Have you been scammed?
Have you fallen victim to a PC support scam? Did you get a message on your screen urgently telling you to call the number on your screen, or you receive a call from someone claiming to be from Windows Support telling you your computer is sending out SPAM, or errors or possibly reporting a virus?
During the call, you get the feeling that something doesn’t seem right, but the person on the other end sounds polite and extremely eager to help you with your problem. In order to prove their case they will ask you to open your Windows Event Viewer and download TeamViewer or some other remote desktop control software so that they can connect to your computer to show you the errors and “fix” your problem. They will also ask for your credit card information so they can charge a small fee for their service.
If any of this sounds familiar, you have been victimized by the PC Support Scam, also known as the Ammyy Scam, Fake Microsoft Support Scam, TeamViewer Scam, or Tech Support Scam. The names may change, but these scams have been going on for years and have swindled millions of trusting people.
What do you do now?
The first step is to call your bank or credit card company as soon as possible. They more than likely have experience with scams and will be able to tell you what they can do about the fraudulent charges and adding a security alert on your account. If they do not offer to issue a new card to you, you should request one.
Once the charges are taken care of, the next step is taking care of your computer. It is critical to isolate your computer, especially if they successfully took control of your computer system. Turn off your computer. Or, at least physically disconnect your computer system from the Internet. Although you are no longer on the phone with them, the remote desktop control software may still be providing them with access to your computer. As well, they could install viruses or malware that that could harm your computer, cause data loss, or provide them ongoing access to your computer.
Then, you should engage the services of a reputable and skilled computer support company to remove any and all traces of malware and viruses. This may require the backing up all of your data and re-installing the computer’s operating system, or performing a complete system restore operation. When someone takes full control of your computer system, there is no limit to what they can do. You want to make certain that there was nothing left behind to cause you problems later on.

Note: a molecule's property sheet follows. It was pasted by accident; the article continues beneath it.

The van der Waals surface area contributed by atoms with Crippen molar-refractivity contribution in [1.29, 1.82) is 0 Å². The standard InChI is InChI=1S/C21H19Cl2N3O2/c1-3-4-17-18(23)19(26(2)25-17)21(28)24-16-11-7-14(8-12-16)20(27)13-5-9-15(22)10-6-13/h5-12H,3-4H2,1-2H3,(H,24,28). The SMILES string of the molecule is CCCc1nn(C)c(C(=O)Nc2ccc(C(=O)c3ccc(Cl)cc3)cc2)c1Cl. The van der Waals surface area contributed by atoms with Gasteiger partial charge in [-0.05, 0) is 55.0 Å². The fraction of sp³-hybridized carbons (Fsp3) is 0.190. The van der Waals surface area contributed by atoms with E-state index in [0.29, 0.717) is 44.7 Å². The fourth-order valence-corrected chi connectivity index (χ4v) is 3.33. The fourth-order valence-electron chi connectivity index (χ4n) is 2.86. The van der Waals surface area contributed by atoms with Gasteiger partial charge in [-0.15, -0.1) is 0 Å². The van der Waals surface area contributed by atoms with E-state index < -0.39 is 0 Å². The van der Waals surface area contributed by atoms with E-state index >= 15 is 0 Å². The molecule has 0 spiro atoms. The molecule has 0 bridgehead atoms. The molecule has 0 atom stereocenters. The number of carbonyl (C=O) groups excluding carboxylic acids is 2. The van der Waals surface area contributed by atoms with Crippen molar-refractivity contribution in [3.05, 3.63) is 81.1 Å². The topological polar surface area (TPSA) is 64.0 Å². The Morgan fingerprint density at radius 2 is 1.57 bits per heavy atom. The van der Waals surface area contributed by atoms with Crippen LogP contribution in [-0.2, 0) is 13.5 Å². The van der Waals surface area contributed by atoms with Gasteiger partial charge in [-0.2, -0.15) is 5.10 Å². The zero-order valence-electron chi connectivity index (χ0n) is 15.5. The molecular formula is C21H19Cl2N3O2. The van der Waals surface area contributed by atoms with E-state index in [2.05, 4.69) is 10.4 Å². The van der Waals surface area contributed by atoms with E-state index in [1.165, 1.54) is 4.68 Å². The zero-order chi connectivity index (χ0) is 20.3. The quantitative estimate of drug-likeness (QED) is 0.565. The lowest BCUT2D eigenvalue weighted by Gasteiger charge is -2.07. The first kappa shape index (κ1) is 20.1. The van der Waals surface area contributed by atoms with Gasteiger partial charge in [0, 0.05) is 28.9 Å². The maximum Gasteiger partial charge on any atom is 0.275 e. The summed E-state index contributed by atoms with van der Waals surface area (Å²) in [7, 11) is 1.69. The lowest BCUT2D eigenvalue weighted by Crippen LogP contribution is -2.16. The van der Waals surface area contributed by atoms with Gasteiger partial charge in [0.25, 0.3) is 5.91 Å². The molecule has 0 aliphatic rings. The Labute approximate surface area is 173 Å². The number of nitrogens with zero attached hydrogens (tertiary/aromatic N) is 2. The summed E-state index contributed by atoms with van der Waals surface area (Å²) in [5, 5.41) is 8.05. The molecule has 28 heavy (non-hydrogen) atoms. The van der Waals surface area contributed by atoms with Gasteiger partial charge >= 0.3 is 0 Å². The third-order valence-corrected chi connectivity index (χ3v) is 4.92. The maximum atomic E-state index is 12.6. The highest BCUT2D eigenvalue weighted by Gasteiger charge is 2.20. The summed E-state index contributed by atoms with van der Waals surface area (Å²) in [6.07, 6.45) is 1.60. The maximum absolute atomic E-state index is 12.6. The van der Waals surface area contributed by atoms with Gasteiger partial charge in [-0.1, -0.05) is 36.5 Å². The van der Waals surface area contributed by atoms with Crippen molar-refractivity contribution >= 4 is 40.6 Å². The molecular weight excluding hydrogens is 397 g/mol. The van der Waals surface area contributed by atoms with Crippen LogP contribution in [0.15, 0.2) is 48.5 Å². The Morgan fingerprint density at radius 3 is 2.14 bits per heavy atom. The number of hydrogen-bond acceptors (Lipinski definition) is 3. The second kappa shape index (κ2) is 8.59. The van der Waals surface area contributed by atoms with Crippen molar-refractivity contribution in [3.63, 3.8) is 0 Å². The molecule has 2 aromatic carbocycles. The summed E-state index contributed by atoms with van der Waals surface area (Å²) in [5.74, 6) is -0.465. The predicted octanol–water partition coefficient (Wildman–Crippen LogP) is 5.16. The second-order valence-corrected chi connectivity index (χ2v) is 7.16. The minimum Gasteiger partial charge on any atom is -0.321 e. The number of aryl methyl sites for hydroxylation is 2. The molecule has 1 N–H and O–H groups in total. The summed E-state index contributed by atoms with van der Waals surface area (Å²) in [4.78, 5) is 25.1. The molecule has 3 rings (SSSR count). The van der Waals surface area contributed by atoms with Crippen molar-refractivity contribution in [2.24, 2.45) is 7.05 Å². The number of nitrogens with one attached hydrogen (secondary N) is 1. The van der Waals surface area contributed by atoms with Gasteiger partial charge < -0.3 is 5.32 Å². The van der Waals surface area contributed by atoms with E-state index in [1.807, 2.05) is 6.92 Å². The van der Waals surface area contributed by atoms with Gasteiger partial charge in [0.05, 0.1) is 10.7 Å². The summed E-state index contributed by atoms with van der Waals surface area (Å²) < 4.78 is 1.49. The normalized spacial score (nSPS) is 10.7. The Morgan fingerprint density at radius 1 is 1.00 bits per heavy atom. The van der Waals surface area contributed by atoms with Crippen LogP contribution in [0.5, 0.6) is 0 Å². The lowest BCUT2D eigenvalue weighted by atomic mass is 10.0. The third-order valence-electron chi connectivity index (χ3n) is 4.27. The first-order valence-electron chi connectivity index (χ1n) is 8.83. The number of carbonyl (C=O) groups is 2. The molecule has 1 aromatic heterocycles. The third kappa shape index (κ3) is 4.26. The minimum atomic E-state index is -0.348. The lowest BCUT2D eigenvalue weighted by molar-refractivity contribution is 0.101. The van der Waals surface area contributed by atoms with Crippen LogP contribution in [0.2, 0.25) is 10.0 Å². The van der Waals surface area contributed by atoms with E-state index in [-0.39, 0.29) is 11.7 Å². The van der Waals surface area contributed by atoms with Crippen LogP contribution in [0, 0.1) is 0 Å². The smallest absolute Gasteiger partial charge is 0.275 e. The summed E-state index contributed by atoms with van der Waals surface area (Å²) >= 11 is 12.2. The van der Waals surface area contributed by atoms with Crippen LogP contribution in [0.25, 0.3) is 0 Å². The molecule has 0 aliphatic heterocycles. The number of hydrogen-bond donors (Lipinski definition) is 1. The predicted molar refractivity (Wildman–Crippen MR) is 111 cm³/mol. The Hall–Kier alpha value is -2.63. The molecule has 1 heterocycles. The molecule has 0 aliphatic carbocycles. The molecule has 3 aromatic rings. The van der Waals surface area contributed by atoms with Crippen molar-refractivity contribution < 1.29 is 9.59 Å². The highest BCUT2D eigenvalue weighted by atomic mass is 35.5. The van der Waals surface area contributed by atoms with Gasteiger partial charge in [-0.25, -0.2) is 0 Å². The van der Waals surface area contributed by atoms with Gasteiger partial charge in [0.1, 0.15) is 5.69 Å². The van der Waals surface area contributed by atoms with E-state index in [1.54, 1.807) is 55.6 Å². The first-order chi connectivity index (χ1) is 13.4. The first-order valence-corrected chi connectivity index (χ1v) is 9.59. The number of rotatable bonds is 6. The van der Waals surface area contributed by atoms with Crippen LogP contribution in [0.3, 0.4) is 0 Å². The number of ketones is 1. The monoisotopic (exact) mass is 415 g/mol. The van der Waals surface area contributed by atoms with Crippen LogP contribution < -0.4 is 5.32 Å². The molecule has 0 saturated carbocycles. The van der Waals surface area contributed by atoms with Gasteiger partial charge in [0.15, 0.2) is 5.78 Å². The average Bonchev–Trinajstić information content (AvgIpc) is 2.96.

Once your computer has been restored, be sure to change your passwords. You may want to sign up for identity theft or credit monitoring protection so you will be alerted as soon as anyone tries to your financial or personal information.
Education is key to protecting yourself from scams. Learn from your mistakes because you can bet that the scammers are learning from theirs. They are constantly changing tactics, refining what works and discarding what doesn’t. Unfortunately, these scammers stay in business because we fall victim to the scams.
The PC or Microsoft Support scam has fooled many people because we tend to believe what we see. Typically your caller ID will read Microsoft support or something to that effect. What many people don’t know is that scammers will trick you by using ”spoof” caller ID information which lends credibility.
The scammer will log into the spoofing service provider site. They will enter the phone number of the intended victim and give the fake or spoof information that they want to show up as the caller ID. The victim sees the fake caller ID believing it is real and they are now connected to the scammer.
It is illegal to falsify caller ID information, so if you believe a caller is trying to scam you and they have spoofed the caller ID, you can report it to the Federal Communications Commission. Do not give your credit card information to someone who has called you that you do not know. If you are unsure of the person on the other end of the line, get a call back number then look it up to see if they are legitimate or if the number is associated with a known scam.
Arm yourself with knowledge.